British stock in the US was at this time very high. We were popular there then. This is why he had contacted me and, at the same time, Allen Jones, Peter Phillips, Bridget Riley and Philip King. He had some Americans in his stable too - Chuck Hinman and John Willenbecher, for example - and an amiable and articulate Chilean named Enrique Castro-Cid. But his main interest was in British art. I was to be the first of these artists to exhibit in the campaign to win attention; my exhibition was to open on September 20th.
The gallery was at 24 East 81st Street in an ornate stone-fronted building with decorative columns at either side of the ornate entrance steps. It had two clear white exhibition spaces. Virtually all the galleries at that time were concentrated either on the Upper East Side or along 57th Street in midtown. None had as yet opened downtown in the area which was later to be known as Soho, or on the Lower East Side or Chelsea. Those which had survived in Greenwich Village since its Bohemian heyday in the 1940s were no longer taken seriously. Feigen had the advantage of being on the route which an interested person would take when travelling around the galleries of the Upper East Side; in particular, he was close to Leo Castelli, whose gallery was on East 74th Street. Because there was so much to be done, the Richard Feigen gallery remained open all summer.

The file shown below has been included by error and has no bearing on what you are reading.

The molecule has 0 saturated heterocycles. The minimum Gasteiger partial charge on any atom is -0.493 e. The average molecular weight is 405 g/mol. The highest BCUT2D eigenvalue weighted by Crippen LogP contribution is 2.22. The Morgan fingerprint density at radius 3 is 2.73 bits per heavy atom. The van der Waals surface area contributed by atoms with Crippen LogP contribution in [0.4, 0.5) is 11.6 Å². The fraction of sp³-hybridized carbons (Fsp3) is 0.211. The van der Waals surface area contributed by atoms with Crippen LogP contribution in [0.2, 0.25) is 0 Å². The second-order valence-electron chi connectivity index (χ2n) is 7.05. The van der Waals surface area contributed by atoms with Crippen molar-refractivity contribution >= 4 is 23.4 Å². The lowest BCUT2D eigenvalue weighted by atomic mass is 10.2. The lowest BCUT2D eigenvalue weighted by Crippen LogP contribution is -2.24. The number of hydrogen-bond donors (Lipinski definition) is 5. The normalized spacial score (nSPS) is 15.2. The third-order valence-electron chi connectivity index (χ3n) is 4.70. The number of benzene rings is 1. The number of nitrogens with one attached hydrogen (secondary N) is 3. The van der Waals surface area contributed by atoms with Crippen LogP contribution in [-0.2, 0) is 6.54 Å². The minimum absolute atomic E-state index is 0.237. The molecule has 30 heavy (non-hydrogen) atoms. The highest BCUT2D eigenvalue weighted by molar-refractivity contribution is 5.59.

The person in the gallery with whom I had most in common and who became my closest friend was Michael Findlay. He was a palely beautiful youth who, overwhelmed by seeing John Cassavetes’ film ‘Shadows’, had left London and come to New York in order to become an actor. His employment at the Feigen Gallery was intended to be temporary, a means of survival while he pursued this ambition. Richard Feigen gave him the grand title of ‘Director of Exhibitions’. His duties included crating and uncrating paintings, handling and hanging, labelling and lighting, and sweeping the floor. Although he found himself in the art world by accident, his personality and education suited him to the work; he quickly became an important and active member of the gallery staff while at the same time pursuing with enthusiasm the increasingly louche possibilities of life in the city. His intention of becoming an actor was gradually abandoned as he became more expert and influential in the art world of New York. Slowly, he became a key member part of the sales team, his British politesse and education contrasting favourably with Richard’s brash and forceful approach. People who felt uncomfortable when confronted with Richard’s wild staring eyes and flaring nostrils would speak instead to Michael; and thus the range of possible clients was increased. A similar but more extreme system operated at the Castelli gallery, where Leo, with his smooth and sibilant and European approach, dealt subtly with the customers while his assistant, Ivan Karp, loud-jacketed, cigar chomping, with piercing popping eyes, fast talk and bristly red hair, would startle them by shouting out suddenly “I sure hope ya brought ya check book with ya!”.